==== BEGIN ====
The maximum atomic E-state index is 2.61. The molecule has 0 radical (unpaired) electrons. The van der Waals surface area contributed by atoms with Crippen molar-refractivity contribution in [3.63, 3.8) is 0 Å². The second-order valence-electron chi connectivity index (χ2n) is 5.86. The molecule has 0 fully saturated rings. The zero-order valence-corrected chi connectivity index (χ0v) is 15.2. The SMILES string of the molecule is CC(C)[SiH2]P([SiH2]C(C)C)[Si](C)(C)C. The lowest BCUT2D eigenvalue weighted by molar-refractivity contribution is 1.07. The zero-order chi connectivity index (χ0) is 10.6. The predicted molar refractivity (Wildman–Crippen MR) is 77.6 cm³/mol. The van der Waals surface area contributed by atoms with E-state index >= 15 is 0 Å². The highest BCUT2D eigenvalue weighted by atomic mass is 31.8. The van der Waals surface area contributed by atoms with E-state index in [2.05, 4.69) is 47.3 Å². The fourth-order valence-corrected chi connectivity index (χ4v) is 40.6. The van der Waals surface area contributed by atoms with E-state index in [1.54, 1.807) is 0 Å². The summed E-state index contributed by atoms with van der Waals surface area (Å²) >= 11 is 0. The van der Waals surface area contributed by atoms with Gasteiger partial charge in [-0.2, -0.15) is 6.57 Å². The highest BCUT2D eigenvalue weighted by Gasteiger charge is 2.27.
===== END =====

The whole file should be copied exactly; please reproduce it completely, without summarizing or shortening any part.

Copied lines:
The maximum atomic E-state index is 2.61. The molecule has 0 radical (unpaired) electrons. The van der Waals surface area contributed by atoms with Crippen molar-refractivity contribution in [3.63, 3.8) is 0 Å². The second-order valence-electron chi connectivity index (χ2n) is 5.86. The molecule has 0 fully saturated rings. The zero-order valence-corrected chi connectivity index (χ0v) is 15.2. The SMILES string of the molecule is CC(C)[SiH2]P([SiH2]C(C)C)[Si](C)(C)C. The lowest BCUT2D eigenvalue weighted by molar-refractivity contribution is 1.07. The zero-order chi connectivity index (χ0) is 10.6. The predicted molar refractivity (Wildman–Crippen MR) is 77.6 cm³/mol. The van der Waals surface area contributed by atoms with E-state index >= 15 is 0 Å². The highest BCUT2D eigenvalue weighted by atomic mass is 31.8. The van der Waals surface area contributed by atoms with E-state index in [2.05, 4.69) is 47.3 Å². The fourth-order valence-corrected chi connectivity index (χ4v) is 40.6. The van der Waals surface area contributed by atoms with E-state index in [1.54, 1.807) is 0 Å². The summed E-state index contributed by atoms with van der Waals surface area (Å²) >= 11 is 0. The van der Waals surface area contributed by atoms with Gasteiger partial charge in [-0.2, -0.15) is 6.57 Å². The highest BCUT2D eigenvalue weighted by Gasteiger charge is 2.27.